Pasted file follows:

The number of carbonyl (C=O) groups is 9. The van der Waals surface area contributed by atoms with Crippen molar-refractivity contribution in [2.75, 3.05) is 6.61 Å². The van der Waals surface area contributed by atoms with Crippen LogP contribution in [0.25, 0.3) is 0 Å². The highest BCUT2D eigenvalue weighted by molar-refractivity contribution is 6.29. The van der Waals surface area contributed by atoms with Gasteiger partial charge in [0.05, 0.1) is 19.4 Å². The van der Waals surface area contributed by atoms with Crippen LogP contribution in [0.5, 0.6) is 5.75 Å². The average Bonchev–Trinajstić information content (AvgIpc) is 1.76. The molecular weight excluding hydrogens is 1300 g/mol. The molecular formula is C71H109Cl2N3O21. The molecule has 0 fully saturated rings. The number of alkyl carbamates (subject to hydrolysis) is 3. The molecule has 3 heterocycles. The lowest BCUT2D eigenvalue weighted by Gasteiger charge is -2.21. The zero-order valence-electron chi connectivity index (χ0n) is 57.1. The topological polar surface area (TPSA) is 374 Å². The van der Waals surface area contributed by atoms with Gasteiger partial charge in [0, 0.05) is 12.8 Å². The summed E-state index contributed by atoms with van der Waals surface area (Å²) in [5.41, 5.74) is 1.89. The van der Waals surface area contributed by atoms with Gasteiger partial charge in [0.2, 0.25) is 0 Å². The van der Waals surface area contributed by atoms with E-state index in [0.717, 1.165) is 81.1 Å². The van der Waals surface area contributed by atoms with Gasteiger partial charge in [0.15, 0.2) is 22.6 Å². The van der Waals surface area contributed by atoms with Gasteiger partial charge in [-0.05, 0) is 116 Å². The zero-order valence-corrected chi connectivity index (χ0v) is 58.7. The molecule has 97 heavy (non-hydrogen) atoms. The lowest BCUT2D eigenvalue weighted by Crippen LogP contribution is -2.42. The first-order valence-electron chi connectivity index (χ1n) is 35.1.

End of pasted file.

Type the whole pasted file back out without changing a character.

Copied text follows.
The number of carbonyl (C=O) groups is 9. The van der Waals surface area contributed by atoms with Crippen molar-refractivity contribution in [2.75, 3.05) is 6.61 Å². The van der Waals surface area contributed by atoms with Crippen LogP contribution in [0.25, 0.3) is 0 Å². The highest BCUT2D eigenvalue weighted by molar-refractivity contribution is 6.29. The van der Waals surface area contributed by atoms with Gasteiger partial charge in [0.05, 0.1) is 19.4 Å². The van der Waals surface area contributed by atoms with Crippen LogP contribution in [0.5, 0.6) is 5.75 Å². The average Bonchev–Trinajstić information content (AvgIpc) is 1.76. The molecular weight excluding hydrogens is 1300 g/mol. The molecular formula is C71H109Cl2N3O21. The molecule has 0 fully saturated rings. The number of alkyl carbamates (subject to hydrolysis) is 3. The molecule has 3 heterocycles. The lowest BCUT2D eigenvalue weighted by Gasteiger charge is -2.21. The zero-order valence-electron chi connectivity index (χ0n) is 57.1. The topological polar surface area (TPSA) is 374 Å². The van der Waals surface area contributed by atoms with Gasteiger partial charge in [0, 0.05) is 12.8 Å². The summed E-state index contributed by atoms with van der Waals surface area (Å²) in [5.41, 5.74) is 1.89. The van der Waals surface area contributed by atoms with Gasteiger partial charge in [0.2, 0.25) is 0 Å². The van der Waals surface area contributed by atoms with E-state index in [0.717, 1.165) is 81.1 Å². The van der Waals surface area contributed by atoms with Gasteiger partial charge in [0.15, 0.2) is 22.6 Å². The van der Waals surface area contributed by atoms with Gasteiger partial charge in [-0.05, 0) is 116 Å². The zero-order valence-corrected chi connectivity index (χ0v) is 58.7. The molecule has 97 heavy (non-hydrogen) atoms. The lowest BCUT2D eigenvalue weighted by Crippen LogP contribution is -2.42. The first-order valence-electron chi connectivity index (χ1n) is 35.1.